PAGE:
Saying NO to family

Do you have a hard time saying no when family asks for money? Have you ever skipped your own bills? Have you put yourself in debt helping friends or family?
If you answered yes to any of those, it’s time to have some boundaries. I am not saying you can never help anyone the rest of your life; however you have to take care of yourself first. It’s kind of like before you save anyone else, you must take a big breath of oxygen.
If you are struggling with helping family, which is either causing financial problems for you, or at least holding your financial freedom back, it is time to take back control. Here is a plan:
  1. Sit down and let them know that things are changing. You are no longer The National Bank of Mom (or Sister, or Grandma or whoever). There will not be any cash being handed over. If you want to buy some groceries, or give them a $10 gas card that is one thing; however stop handing out cash.
  2. If you have been paying their bills, especially credit card bills, stop it. Encourage them to talk with a non-profit credit counselor at NFCC ( at 800-388-2227. They can enter into a debt management program and pay off their debt over 3 to 5 years.
  3. Offer to help someone job hunt, update their resume, take on a second job if they are struggling.
  4. If you can’t cut them off cold turkey, give them a deadline to get on their feet. Maybe you agree to help for 3 more months or something. And then stick to it!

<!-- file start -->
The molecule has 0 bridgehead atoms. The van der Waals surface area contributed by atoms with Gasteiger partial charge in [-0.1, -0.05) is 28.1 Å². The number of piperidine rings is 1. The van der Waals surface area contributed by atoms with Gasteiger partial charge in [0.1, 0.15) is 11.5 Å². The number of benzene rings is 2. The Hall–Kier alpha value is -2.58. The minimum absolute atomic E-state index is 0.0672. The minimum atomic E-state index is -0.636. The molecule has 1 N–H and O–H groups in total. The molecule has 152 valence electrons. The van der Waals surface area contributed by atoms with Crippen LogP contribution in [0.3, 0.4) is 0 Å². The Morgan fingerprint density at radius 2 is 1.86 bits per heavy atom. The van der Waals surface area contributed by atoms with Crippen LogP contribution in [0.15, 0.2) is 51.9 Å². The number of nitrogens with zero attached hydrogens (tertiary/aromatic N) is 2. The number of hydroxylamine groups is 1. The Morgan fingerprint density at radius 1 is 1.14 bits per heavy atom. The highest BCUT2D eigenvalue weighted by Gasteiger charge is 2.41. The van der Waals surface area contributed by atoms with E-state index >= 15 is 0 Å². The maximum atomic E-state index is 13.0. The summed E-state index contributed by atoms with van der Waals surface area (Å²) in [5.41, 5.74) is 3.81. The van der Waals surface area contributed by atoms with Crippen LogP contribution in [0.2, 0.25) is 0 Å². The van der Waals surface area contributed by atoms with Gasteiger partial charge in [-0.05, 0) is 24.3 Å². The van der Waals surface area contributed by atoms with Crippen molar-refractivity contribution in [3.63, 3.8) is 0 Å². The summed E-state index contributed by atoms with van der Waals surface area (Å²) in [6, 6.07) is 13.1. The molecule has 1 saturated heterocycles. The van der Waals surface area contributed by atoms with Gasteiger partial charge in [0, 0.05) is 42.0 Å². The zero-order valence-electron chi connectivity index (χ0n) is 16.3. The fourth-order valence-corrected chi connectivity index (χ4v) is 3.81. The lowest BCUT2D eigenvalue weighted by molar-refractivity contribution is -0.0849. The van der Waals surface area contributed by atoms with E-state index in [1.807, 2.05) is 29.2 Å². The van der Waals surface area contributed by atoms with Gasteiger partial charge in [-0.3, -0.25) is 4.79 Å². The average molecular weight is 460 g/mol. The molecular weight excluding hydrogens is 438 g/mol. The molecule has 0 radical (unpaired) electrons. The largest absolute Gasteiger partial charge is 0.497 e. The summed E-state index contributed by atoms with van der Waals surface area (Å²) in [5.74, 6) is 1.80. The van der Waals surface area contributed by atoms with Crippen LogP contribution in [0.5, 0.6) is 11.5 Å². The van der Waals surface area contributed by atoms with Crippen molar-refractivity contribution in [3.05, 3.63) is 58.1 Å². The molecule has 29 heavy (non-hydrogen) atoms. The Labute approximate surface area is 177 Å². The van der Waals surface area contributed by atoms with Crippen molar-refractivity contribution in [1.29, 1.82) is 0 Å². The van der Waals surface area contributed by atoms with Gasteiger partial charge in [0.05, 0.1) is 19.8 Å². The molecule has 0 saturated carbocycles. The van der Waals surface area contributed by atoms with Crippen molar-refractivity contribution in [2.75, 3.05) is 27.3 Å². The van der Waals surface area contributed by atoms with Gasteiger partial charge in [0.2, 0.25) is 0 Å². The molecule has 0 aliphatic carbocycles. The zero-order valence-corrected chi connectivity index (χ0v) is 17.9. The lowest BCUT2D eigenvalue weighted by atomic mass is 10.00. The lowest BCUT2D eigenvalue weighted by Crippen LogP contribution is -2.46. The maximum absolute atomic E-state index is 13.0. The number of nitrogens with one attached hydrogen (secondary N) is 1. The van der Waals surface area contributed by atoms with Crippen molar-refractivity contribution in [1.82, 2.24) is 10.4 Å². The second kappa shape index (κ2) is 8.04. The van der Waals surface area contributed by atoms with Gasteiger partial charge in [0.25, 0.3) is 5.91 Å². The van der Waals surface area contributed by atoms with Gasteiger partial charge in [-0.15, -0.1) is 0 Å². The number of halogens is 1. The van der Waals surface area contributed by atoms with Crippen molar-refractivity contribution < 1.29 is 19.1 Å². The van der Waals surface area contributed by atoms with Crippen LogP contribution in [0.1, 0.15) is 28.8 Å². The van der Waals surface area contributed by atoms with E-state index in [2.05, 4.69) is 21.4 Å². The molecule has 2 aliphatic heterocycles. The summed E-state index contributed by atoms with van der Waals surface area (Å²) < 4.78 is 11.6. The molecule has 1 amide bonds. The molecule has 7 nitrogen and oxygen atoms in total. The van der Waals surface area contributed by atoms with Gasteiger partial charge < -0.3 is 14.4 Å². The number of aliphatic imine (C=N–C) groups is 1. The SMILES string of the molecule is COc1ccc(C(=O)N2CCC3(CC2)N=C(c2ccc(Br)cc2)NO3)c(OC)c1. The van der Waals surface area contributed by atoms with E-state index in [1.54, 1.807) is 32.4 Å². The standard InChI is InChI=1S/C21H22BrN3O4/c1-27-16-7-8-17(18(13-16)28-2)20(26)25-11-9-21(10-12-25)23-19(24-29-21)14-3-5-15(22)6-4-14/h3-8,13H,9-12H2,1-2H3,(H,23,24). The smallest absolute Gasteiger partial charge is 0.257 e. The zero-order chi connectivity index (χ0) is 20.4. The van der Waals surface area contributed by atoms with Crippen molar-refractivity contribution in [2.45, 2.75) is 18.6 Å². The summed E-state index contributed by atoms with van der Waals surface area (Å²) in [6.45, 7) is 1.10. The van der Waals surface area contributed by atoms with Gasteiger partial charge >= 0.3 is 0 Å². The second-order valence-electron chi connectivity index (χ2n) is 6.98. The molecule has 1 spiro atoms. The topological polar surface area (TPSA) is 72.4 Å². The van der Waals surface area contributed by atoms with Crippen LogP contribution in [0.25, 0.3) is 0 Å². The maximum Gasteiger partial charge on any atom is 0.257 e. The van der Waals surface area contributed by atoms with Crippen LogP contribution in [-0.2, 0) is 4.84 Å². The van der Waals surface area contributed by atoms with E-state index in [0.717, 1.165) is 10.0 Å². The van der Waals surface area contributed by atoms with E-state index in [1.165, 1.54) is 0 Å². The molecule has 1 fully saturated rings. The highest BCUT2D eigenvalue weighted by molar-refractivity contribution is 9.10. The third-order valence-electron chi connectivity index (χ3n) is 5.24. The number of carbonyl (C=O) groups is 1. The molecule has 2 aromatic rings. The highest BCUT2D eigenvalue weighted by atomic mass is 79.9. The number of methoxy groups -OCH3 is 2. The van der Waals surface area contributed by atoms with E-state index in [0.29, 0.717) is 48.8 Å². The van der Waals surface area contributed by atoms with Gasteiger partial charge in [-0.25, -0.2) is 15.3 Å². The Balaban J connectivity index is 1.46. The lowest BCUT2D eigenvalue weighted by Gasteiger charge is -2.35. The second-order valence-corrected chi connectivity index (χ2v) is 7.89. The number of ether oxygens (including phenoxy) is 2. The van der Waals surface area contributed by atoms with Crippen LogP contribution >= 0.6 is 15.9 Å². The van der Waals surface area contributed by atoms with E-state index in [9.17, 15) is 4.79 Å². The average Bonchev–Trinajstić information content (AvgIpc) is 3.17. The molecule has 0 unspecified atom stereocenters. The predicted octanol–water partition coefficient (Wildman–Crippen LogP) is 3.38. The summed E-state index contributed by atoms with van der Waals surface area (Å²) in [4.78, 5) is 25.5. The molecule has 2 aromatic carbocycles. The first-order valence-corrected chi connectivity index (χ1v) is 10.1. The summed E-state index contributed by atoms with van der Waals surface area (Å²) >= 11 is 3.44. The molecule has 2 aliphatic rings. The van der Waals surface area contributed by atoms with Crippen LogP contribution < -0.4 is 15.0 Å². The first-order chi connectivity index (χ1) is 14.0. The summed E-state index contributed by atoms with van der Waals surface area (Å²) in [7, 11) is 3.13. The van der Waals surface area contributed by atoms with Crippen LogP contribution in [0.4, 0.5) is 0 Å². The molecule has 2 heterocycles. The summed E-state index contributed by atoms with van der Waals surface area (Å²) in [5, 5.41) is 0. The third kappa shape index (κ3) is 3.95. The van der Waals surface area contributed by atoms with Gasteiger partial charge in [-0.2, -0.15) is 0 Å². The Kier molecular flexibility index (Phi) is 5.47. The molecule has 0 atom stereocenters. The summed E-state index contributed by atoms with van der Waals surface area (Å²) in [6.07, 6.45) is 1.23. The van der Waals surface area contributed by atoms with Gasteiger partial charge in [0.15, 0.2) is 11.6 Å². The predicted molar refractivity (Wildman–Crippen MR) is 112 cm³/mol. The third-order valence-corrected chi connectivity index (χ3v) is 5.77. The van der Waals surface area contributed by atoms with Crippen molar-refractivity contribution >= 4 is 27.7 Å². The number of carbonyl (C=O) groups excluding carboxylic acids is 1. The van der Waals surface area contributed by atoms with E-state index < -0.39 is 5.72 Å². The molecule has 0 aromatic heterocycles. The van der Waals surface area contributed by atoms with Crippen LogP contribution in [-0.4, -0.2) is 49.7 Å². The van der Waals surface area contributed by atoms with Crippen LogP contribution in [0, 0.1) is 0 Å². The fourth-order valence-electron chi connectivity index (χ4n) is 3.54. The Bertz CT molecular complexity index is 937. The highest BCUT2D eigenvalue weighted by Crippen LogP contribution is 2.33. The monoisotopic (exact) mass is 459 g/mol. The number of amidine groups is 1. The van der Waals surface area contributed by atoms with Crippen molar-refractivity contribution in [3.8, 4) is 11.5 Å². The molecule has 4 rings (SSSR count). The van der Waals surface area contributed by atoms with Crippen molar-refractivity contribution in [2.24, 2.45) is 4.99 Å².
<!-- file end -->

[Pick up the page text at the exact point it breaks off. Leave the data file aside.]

I understand this may be difficult, especially if they have grown dependent on you. You may feel bad, guilty, every emotion there is but I promise you it will be okay. You will actually empower them, especially if they are adult children, to figure things out for themselves, to problem solve, and to work things out. Don’t get me wrong, there may be some anger, some tears, some resistance from them, which is all normal. If this is hard, you may need some inner work to strengthen your willpower, and to realize that you are strong, amazing, and deserving of love. As a helper you have been creating a role that you are a giver and they are the takers. The relationship has been out of balance and you need to balance it out. A healthy relationship should be one of give and take from both people. And I do not mean just with money or financial help, but also time, support, love, patience, empathy, compassion and many other emotions.
If you need assistance, please seek out help. You may talk with a counselor, work on self esteem, read a self development book or watch videos, journal or meditate to work through boundary issues. If you need assistance with your finances from helping others, please find a certified financial counselor or call NFCC today.
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Lots of love,
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